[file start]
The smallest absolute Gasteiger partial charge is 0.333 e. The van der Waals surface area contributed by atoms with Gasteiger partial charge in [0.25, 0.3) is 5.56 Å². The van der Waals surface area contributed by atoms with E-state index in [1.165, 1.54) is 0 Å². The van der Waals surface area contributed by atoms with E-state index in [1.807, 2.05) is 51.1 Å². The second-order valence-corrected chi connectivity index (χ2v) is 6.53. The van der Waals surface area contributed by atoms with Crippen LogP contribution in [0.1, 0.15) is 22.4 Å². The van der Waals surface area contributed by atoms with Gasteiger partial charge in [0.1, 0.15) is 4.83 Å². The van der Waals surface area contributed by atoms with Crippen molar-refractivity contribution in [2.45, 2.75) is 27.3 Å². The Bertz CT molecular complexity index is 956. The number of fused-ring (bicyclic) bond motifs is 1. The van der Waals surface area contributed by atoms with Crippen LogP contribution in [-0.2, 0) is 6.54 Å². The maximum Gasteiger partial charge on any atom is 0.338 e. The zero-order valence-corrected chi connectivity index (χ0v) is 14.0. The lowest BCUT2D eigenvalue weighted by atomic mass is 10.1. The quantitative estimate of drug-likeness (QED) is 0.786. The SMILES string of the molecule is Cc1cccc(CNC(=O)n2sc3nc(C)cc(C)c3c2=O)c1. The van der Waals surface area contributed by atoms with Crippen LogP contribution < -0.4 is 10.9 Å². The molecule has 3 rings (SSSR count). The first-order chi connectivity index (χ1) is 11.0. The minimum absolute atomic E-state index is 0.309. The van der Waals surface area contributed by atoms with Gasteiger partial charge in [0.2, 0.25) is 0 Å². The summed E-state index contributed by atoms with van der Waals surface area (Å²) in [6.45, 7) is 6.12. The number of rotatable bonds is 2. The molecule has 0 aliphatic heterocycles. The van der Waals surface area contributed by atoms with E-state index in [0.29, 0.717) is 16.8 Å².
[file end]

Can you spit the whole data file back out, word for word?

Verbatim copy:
The smallest absolute Gasteiger partial charge is 0.333 e. The van der Waals surface area contributed by atoms with Gasteiger partial charge in [0.25, 0.3) is 5.56 Å². The van der Waals surface area contributed by atoms with E-state index in [1.165, 1.54) is 0 Å². The van der Waals surface area contributed by atoms with E-state index in [1.807, 2.05) is 51.1 Å². The second-order valence-corrected chi connectivity index (χ2v) is 6.53. The van der Waals surface area contributed by atoms with Crippen LogP contribution in [0.1, 0.15) is 22.4 Å². The van der Waals surface area contributed by atoms with Gasteiger partial charge in [0.1, 0.15) is 4.83 Å². The van der Waals surface area contributed by atoms with Crippen molar-refractivity contribution in [2.45, 2.75) is 27.3 Å². The Bertz CT molecular complexity index is 956. The number of fused-ring (bicyclic) bond motifs is 1. The van der Waals surface area contributed by atoms with Crippen LogP contribution in [-0.2, 0) is 6.54 Å². The maximum Gasteiger partial charge on any atom is 0.338 e. The zero-order valence-corrected chi connectivity index (χ0v) is 14.0. The lowest BCUT2D eigenvalue weighted by atomic mass is 10.1. The quantitative estimate of drug-likeness (QED) is 0.786. The SMILES string of the molecule is Cc1cccc(CNC(=O)n2sc3nc(C)cc(C)c3c2=O)c1. The van der Waals surface area contributed by atoms with Crippen LogP contribution < -0.4 is 10.9 Å². The molecule has 3 rings (SSSR count). The first-order chi connectivity index (χ1) is 11.0. The minimum absolute atomic E-state index is 0.309. The van der Waals surface area contributed by atoms with Gasteiger partial charge in [0.2, 0.25) is 0 Å². The summed E-state index contributed by atoms with van der Waals surface area (Å²) in [6.45, 7) is 6.12. The number of rotatable bonds is 2. The molecule has 0 aliphatic heterocycles. The van der Waals surface area contributed by atoms with E-state index in [0.29, 0.717) is 16.8 Å².